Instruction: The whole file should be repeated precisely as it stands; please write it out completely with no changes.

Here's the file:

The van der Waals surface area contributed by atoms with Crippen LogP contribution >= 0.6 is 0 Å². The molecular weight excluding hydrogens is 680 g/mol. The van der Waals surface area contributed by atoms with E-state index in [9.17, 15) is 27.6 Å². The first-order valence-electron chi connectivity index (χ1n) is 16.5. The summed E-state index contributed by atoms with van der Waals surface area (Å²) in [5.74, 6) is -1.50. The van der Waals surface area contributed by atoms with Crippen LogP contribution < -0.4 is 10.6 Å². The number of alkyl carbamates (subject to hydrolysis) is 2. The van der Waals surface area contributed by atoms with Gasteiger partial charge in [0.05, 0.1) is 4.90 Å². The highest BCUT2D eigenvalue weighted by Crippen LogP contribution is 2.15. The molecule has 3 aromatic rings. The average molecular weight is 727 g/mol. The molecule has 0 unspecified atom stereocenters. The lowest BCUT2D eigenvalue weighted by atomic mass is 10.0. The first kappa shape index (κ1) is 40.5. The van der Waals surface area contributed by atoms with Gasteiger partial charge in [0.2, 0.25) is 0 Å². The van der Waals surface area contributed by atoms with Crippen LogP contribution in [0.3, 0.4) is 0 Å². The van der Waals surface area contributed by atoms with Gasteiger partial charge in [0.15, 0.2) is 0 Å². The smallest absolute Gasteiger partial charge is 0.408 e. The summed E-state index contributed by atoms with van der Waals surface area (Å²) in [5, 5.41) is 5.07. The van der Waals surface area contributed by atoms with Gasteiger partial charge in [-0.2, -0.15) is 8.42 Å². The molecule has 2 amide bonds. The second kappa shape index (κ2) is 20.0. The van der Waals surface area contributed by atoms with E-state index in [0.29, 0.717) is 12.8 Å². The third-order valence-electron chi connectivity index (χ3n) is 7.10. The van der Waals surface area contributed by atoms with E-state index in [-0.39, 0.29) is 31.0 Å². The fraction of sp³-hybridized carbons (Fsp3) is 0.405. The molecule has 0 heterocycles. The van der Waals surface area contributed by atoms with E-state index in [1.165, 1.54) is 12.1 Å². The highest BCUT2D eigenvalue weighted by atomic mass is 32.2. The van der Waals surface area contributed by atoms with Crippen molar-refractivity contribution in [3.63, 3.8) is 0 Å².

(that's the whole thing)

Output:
The van der Waals surface area contributed by atoms with Crippen LogP contribution >= 0.6 is 0 Å². The molecular weight excluding hydrogens is 680 g/mol. The van der Waals surface area contributed by atoms with E-state index in [9.17, 15) is 27.6 Å². The first-order valence-electron chi connectivity index (χ1n) is 16.5. The summed E-state index contributed by atoms with van der Waals surface area (Å²) in [5.74, 6) is -1.50. The van der Waals surface area contributed by atoms with Crippen LogP contribution < -0.4 is 10.6 Å². The number of alkyl carbamates (subject to hydrolysis) is 2. The van der Waals surface area contributed by atoms with Gasteiger partial charge in [0.05, 0.1) is 4.90 Å². The highest BCUT2D eigenvalue weighted by Crippen LogP contribution is 2.15. The molecule has 3 aromatic rings. The average molecular weight is 727 g/mol. The molecule has 0 unspecified atom stereocenters. The lowest BCUT2D eigenvalue weighted by atomic mass is 10.0. The first kappa shape index (κ1) is 40.5. The van der Waals surface area contributed by atoms with Gasteiger partial charge in [0.2, 0.25) is 0 Å². The van der Waals surface area contributed by atoms with Crippen LogP contribution in [0.3, 0.4) is 0 Å². The van der Waals surface area contributed by atoms with Gasteiger partial charge in [0.15, 0.2) is 0 Å². The smallest absolute Gasteiger partial charge is 0.408 e. The summed E-state index contributed by atoms with van der Waals surface area (Å²) in [5, 5.41) is 5.07. The van der Waals surface area contributed by atoms with Gasteiger partial charge in [-0.2, -0.15) is 8.42 Å². The molecule has 2 amide bonds. The second kappa shape index (κ2) is 20.0. The van der Waals surface area contributed by atoms with E-state index in [0.29, 0.717) is 12.8 Å². The third-order valence-electron chi connectivity index (χ3n) is 7.10. The van der Waals surface area contributed by atoms with E-state index in [-0.39, 0.29) is 31.0 Å². The fraction of sp³-hybridized carbons (Fsp3) is 0.405. The molecule has 0 heterocycles. The van der Waals surface area contributed by atoms with E-state index in [1.165, 1.54) is 12.1 Å². The highest BCUT2D eigenvalue weighted by atomic mass is 32.2. The van der Waals surface area contributed by atoms with Crippen molar-refractivity contribution in [3.63, 3.8) is 0 Å².